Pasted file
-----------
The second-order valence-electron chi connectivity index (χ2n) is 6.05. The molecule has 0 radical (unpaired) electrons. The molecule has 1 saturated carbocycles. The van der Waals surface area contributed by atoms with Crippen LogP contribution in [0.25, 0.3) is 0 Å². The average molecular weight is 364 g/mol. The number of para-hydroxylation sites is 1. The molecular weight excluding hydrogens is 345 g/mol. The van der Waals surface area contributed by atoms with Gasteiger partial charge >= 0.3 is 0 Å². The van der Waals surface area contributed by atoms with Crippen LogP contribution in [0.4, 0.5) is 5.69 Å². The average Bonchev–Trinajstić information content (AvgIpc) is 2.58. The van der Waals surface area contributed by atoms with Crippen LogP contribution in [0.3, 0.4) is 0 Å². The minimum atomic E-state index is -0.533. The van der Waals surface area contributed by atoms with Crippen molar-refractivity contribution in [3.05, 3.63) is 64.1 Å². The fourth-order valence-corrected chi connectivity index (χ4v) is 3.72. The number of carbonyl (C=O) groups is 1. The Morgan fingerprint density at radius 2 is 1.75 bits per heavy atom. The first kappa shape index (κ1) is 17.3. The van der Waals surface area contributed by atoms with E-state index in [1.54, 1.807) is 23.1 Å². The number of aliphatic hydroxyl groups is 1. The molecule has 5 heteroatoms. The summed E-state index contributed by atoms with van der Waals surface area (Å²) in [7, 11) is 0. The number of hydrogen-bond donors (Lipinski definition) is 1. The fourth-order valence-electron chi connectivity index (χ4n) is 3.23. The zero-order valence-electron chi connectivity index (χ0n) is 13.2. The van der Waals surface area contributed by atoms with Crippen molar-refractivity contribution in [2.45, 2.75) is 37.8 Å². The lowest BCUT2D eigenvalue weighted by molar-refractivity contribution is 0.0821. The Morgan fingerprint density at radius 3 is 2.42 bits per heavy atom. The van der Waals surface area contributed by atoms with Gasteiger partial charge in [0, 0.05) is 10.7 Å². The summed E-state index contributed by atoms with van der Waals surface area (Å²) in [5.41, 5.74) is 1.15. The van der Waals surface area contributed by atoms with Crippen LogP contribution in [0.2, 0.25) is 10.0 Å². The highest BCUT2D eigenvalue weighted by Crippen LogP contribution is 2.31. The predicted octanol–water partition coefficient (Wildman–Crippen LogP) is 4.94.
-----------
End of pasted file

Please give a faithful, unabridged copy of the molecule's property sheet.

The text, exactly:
The second-order valence-electron chi connectivity index (χ2n) is 6.05. The molecule has 0 radical (unpaired) electrons. The molecule has 1 saturated carbocycles. The van der Waals surface area contributed by atoms with Crippen LogP contribution in [0.25, 0.3) is 0 Å². The average molecular weight is 364 g/mol. The number of para-hydroxylation sites is 1. The molecular weight excluding hydrogens is 345 g/mol. The van der Waals surface area contributed by atoms with Gasteiger partial charge >= 0.3 is 0 Å². The van der Waals surface area contributed by atoms with Crippen LogP contribution in [0.4, 0.5) is 5.69 Å². The average Bonchev–Trinajstić information content (AvgIpc) is 2.58. The van der Waals surface area contributed by atoms with Crippen LogP contribution in [0.3, 0.4) is 0 Å². The minimum atomic E-state index is -0.533. The van der Waals surface area contributed by atoms with Crippen molar-refractivity contribution in [3.05, 3.63) is 64.1 Å². The fourth-order valence-corrected chi connectivity index (χ4v) is 3.72. The number of carbonyl (C=O) groups is 1. The Morgan fingerprint density at radius 2 is 1.75 bits per heavy atom. The first kappa shape index (κ1) is 17.3. The van der Waals surface area contributed by atoms with E-state index in [1.54, 1.807) is 23.1 Å². The number of aliphatic hydroxyl groups is 1. The molecule has 5 heteroatoms. The summed E-state index contributed by atoms with van der Waals surface area (Å²) in [7, 11) is 0. The number of hydrogen-bond donors (Lipinski definition) is 1. The fourth-order valence-electron chi connectivity index (χ4n) is 3.23. The zero-order valence-electron chi connectivity index (χ0n) is 13.2. The van der Waals surface area contributed by atoms with Crippen molar-refractivity contribution in [2.45, 2.75) is 37.8 Å². The lowest BCUT2D eigenvalue weighted by molar-refractivity contribution is 0.0821. The Morgan fingerprint density at radius 3 is 2.42 bits per heavy atom. The van der Waals surface area contributed by atoms with Gasteiger partial charge in [0, 0.05) is 10.7 Å². The summed E-state index contributed by atoms with van der Waals surface area (Å²) in [5.41, 5.74) is 1.15. The van der Waals surface area contributed by atoms with Crippen LogP contribution in [0.2, 0.25) is 10.0 Å². The highest BCUT2D eigenvalue weighted by Crippen LogP contribution is 2.31. The predicted octanol–water partition coefficient (Wildman–Crippen LogP) is 4.94.